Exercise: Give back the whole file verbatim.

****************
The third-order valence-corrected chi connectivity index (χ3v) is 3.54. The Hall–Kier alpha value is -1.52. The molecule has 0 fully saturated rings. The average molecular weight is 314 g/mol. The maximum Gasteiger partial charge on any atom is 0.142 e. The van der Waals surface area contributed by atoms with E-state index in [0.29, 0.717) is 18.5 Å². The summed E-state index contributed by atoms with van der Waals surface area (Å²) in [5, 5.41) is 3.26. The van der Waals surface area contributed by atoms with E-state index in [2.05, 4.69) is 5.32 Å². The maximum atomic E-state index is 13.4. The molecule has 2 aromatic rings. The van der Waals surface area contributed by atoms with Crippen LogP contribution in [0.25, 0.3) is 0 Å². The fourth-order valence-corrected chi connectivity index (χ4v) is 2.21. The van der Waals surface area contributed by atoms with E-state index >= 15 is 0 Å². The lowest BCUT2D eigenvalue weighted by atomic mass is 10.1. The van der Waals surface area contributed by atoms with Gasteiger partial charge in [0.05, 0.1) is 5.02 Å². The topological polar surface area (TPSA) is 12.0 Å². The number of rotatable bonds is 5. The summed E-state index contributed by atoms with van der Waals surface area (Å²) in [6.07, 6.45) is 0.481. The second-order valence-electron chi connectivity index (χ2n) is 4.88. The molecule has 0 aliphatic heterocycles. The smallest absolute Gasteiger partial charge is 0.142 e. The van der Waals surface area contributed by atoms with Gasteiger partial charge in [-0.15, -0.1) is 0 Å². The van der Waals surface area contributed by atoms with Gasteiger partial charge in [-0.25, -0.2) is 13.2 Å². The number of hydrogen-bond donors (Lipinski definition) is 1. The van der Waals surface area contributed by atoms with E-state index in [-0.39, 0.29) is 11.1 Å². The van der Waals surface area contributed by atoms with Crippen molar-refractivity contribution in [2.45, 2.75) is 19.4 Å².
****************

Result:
The third-order valence-corrected chi connectivity index (χ3v) is 3.54. The Hall–Kier alpha value is -1.52. The molecule has 0 fully saturated rings. The average molecular weight is 314 g/mol. The maximum Gasteiger partial charge on any atom is 0.142 e. The van der Waals surface area contributed by atoms with E-state index in [0.29, 0.717) is 18.5 Å². The summed E-state index contributed by atoms with van der Waals surface area (Å²) in [5, 5.41) is 3.26. The van der Waals surface area contributed by atoms with E-state index in [2.05, 4.69) is 5.32 Å². The maximum atomic E-state index is 13.4. The molecule has 2 aromatic rings. The van der Waals surface area contributed by atoms with Crippen LogP contribution in [0.25, 0.3) is 0 Å². The fourth-order valence-corrected chi connectivity index (χ4v) is 2.21. The van der Waals surface area contributed by atoms with E-state index >= 15 is 0 Å². The lowest BCUT2D eigenvalue weighted by atomic mass is 10.1. The van der Waals surface area contributed by atoms with Gasteiger partial charge in [0.05, 0.1) is 5.02 Å². The topological polar surface area (TPSA) is 12.0 Å². The number of rotatable bonds is 5. The summed E-state index contributed by atoms with van der Waals surface area (Å²) in [6.07, 6.45) is 0.481. The second-order valence-electron chi connectivity index (χ2n) is 4.88. The molecule has 0 aliphatic heterocycles. The smallest absolute Gasteiger partial charge is 0.142 e. The van der Waals surface area contributed by atoms with Gasteiger partial charge in [-0.15, -0.1) is 0 Å². The van der Waals surface area contributed by atoms with Gasteiger partial charge in [-0.25, -0.2) is 13.2 Å². The number of hydrogen-bond donors (Lipinski definition) is 1. The van der Waals surface area contributed by atoms with E-state index in [-0.39, 0.29) is 11.1 Å². The van der Waals surface area contributed by atoms with Crippen molar-refractivity contribution in [2.45, 2.75) is 19.4 Å².